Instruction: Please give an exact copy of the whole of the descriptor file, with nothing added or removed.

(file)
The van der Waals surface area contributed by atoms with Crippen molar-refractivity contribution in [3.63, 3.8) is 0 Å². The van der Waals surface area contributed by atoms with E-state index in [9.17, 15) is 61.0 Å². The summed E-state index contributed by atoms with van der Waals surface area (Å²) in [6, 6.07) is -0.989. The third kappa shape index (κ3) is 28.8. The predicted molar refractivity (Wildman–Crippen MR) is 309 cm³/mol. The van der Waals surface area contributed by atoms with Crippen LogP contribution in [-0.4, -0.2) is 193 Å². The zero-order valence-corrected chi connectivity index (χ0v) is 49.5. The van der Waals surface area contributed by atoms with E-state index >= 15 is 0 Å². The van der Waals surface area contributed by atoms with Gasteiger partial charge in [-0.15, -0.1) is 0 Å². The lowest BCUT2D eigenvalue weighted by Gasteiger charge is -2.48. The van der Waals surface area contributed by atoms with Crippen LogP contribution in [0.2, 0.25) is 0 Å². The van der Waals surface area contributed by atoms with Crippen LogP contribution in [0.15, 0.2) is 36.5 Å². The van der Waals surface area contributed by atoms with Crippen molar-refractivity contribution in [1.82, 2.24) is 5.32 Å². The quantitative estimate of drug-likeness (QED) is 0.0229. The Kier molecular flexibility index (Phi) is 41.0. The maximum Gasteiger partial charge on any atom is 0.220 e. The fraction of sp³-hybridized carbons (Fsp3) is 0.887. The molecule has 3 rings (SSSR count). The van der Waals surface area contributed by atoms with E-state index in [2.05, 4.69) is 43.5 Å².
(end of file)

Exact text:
The van der Waals surface area contributed by atoms with Crippen molar-refractivity contribution in [3.63, 3.8) is 0 Å². The van der Waals surface area contributed by atoms with E-state index in [9.17, 15) is 61.0 Å². The summed E-state index contributed by atoms with van der Waals surface area (Å²) in [6, 6.07) is -0.989. The third kappa shape index (κ3) is 28.8. The predicted molar refractivity (Wildman–Crippen MR) is 309 cm³/mol. The van der Waals surface area contributed by atoms with Crippen LogP contribution in [-0.4, -0.2) is 193 Å². The zero-order valence-corrected chi connectivity index (χ0v) is 49.5. The van der Waals surface area contributed by atoms with E-state index >= 15 is 0 Å². The van der Waals surface area contributed by atoms with Gasteiger partial charge in [-0.15, -0.1) is 0 Å². The lowest BCUT2D eigenvalue weighted by Gasteiger charge is -2.48. The van der Waals surface area contributed by atoms with Crippen LogP contribution in [0.2, 0.25) is 0 Å². The van der Waals surface area contributed by atoms with Crippen LogP contribution in [0.15, 0.2) is 36.5 Å². The van der Waals surface area contributed by atoms with Crippen molar-refractivity contribution in [1.82, 2.24) is 5.32 Å². The quantitative estimate of drug-likeness (QED) is 0.0229. The Kier molecular flexibility index (Phi) is 41.0. The maximum Gasteiger partial charge on any atom is 0.220 e. The fraction of sp³-hybridized carbons (Fsp3) is 0.887. The molecule has 3 rings (SSSR count). The van der Waals surface area contributed by atoms with E-state index in [2.05, 4.69) is 43.5 Å².